Mahommah Gardo Baquaqua (1830? – 1860s?), originally from the village of Djougou in present-day Benin, was captured and exported to the Brazilian state of Pernambuco in the first half of the nineteenth century. “Slave narratives” about bonded life in colonial Brazil are indeed rare, and thus Mahommah’s account takes on added significance. Ultimately, he was able to travel from Brazil to New York, Haiti, and finally Canada, where he related his account less than a decade after he was exported from his homeland.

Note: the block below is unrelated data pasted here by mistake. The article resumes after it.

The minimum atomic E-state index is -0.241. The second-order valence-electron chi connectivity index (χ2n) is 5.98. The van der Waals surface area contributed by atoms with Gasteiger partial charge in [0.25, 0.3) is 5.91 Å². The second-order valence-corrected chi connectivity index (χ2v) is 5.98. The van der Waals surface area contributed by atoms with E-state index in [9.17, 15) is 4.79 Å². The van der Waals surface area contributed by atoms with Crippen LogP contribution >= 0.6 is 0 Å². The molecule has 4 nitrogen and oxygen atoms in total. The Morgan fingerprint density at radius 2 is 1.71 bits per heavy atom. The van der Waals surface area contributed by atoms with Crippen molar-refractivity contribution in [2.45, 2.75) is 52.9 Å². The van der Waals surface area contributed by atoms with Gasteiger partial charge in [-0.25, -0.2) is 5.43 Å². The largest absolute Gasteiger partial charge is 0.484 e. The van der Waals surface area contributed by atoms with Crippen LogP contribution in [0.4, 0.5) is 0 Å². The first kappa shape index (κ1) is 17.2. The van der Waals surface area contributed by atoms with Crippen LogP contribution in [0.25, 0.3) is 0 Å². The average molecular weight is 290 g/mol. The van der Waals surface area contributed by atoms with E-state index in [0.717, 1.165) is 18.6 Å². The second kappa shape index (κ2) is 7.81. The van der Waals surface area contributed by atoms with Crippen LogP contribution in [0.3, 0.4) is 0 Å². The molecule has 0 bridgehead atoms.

The rise and expansion of Dahomey since the mid-seventeenth century coheres with the rise of transatlantic slaving and the extensive availability of firearms. On several occasions, however, the Yoruba-controlled Oyo state would reinforce its hegemony over Dahomey’s foreign affairs throughout the eighteenth century.